On this day, they were all big games
|A familiar sight: Wabash with
the Monon Bell. But that only makes them one of 11 playoff-eligible
at-large candidates with one loss, and there are just five at-large
bids and eight bids that aren't automatic.
Wabash athletics photo by Howard Hewitt
If it seemed like everybody in Division III thought their Week
11 game was a big one, that's because, depending on perspective,
every game was.
The games with playoff bids and conference titles on the line we all knew about. The oldest and most heated rivalries get talked about regardless of the quality of the participants. But even in the brand-new rivalries, or the lukewarm ones, or the games between sub-.500 teams, much was at stake. Any game where a senior took the field for the final team in his career, as his team played for the final time in the 2013 was big to that player, plus his teammates, fans and family.
"Big" depends on perspective, and who can judge us for being a little self-absorbed when something we've enjoyed so much, whether for a career or just a fall full of Saturday's, is winding to its end.
Yet our D-III experience is sometimes so self absorbed, we're unaware that there are 29 conferences, 244 teams and in the neighborhood of 20,000 players. Within that group are more outstanding accomplishments than most of us can count. So while it doesn't make an accomplishment any less special -- especially from a particular perspective -- it might mean that something your team did this Saturday or this season was repeated several times across the country. And it sometimes is tough to take a step back to see the bigger picture and realize it.
Which is a long way of me introducing these facts. There are 32 playoff spots, 24 filled by automatic qualifiers. Three go to teams that weren't in AQ conferences, and the other five are awarded at large.
Here are the 14 teams that finished the season with one loss, but aren't headed to the playoffs as one of the 24 conference's AQs:
Framingham State, 9-1
Illinois Wesleyan, 9-1
John Carroll, 9-1
Pacific Lutheran, 8-1
Thomas More, 9-1
Texas Lutheran, 8-1
Here are 18 more teams that finished with two losses:
Christopher Newport, 8-2
Illinois College, 8-2
Lake Forest, 8-2
St. John Fisher, 8-2
St. Thomas, 8-2
Southern Virginia, 8-2
Washington U., 8-2
Western Connecticut, 7-2
Another 27 teams finished 7-3, and MIT finished 6-3.
From this (although not all the above teams are playoff eligible), the selection committee must add only eight teams to the field of 32 that didn't qualify by winning a conference.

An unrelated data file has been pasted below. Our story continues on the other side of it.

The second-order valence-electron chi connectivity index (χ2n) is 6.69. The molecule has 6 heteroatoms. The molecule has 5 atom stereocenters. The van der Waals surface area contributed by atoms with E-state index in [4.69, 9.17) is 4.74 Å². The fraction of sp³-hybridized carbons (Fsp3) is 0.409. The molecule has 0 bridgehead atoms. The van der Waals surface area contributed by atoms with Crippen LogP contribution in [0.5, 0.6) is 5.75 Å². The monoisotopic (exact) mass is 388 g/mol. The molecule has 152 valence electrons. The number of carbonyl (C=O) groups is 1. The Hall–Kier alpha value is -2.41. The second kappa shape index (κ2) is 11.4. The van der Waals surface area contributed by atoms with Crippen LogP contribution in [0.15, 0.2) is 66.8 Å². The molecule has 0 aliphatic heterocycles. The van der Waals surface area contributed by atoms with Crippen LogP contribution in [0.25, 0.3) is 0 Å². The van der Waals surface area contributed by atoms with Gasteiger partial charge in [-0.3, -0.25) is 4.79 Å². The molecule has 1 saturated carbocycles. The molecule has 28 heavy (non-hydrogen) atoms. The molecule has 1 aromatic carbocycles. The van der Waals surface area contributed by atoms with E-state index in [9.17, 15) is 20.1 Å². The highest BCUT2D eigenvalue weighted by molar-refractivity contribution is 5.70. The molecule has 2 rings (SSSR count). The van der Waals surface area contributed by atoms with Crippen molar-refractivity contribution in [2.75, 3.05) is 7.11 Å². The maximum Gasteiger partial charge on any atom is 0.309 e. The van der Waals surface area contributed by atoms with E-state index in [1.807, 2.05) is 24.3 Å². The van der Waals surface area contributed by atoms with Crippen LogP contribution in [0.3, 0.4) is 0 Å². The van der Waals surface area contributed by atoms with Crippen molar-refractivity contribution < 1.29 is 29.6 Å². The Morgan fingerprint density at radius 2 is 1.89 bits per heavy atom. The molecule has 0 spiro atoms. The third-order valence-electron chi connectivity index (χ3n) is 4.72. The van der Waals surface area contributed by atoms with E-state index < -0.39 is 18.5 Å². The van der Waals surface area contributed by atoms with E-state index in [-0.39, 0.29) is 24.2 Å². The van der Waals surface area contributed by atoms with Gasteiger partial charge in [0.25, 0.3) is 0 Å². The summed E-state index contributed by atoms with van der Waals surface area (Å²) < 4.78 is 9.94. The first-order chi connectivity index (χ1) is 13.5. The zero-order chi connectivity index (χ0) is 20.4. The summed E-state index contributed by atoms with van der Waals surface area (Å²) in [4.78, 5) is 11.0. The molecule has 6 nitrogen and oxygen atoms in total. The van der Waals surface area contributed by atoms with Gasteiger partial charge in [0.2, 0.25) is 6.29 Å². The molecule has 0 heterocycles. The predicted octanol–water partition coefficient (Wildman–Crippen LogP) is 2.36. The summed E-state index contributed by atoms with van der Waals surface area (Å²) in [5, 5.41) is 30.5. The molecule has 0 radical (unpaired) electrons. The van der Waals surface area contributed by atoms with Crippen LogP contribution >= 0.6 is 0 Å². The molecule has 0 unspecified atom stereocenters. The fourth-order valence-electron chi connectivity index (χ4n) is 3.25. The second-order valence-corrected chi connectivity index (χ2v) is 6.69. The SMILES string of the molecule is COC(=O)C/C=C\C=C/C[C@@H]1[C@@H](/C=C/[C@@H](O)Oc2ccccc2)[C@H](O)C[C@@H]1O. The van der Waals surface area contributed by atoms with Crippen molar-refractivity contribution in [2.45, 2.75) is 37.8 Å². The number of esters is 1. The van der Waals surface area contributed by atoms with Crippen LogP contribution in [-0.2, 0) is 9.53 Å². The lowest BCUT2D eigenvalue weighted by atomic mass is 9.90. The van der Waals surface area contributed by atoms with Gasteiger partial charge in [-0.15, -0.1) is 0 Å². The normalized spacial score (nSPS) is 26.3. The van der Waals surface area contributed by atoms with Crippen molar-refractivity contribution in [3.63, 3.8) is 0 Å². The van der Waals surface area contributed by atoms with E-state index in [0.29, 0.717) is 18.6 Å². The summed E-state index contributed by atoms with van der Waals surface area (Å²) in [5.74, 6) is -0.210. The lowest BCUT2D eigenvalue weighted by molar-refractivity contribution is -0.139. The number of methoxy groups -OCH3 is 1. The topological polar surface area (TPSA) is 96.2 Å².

So when the official @d3football twitter feed or I stomp on your dreams of dancing one more week as an at-large playoff invitee, please don't take it personally. There's just not much room at the inn for those who aren't conference champions. That's how the AQ system works.
D-III football is one giant animal. Even with 32 teams in the playoffs, some pretty darn good ones are going to get left out. Say, anybody ever proposed a D-III NIT? Last year's Stagg Bowl runner up St. Thomas would be a pretty good No. 1 seed.
Week 11's snap judgments
We get so caught up in the playoff talk that those who aren't in the mix might have their accomplishments overlooked. Here are some things I noticed in Week 11 (and then we'll get back to playoff talk):
• Austin is a program so far off the radar that if you Google "Austin football," it returns results about University of Texas (which is in Austin). On Saturday, the Kangaroos beat Trinity for the first time since 1993, and it was a stomping. (Or maybe a hopping? Eh, never mind). The Tigers managed only 22 yards rushing, and Austin finished 5-5 after an 0-4 start. I love when a team doesn't give up.
• Speaking of which, only Wesley had played a tougher schedule this season than Alma. But the Scots, who lost a couple heartbreakers along the way, go into the offseason with smiles on their faces after beating Trine, 31-13. As a reminder, here's the strength of schedule stats.
• Still speaking of which, Misericordia got the first win in program history, although it was somewhat expected. After 19 losses in a row, including one by a point earlier this season against King's, the Cougars scored a 63-40 win over FDU-Florham, which lost all nine MAC games this season after starting with a win against TCNJ.
• My favorite thing about Cartel Brooks breaking Octavias McKoy's all-division rushing record of 455 yards, set in October? Neither back's 400-plus game was a one-time fluke. The top four single-game rushing performances this season:
Brooks, 465, Week 11
McKoy, 455, Week 8
McKoy, 372, Week 6
Brooks, 337, Week 7
• Albion/Hope and Hampden-Sydney/Randolph-Macon put forth dramatic finishes worthy of winner-take-all games, and John Carroll/Mount Union wasn't bad either. The lone dud among the four AQ-on-the-line games? Endicott's 24-0 win over Salve Regina, in which Drew Frenette threw three third-quarter touchdown passes, and the Seahawks couldn't get anything going despite gaining 325 total yards and only having two turnovers.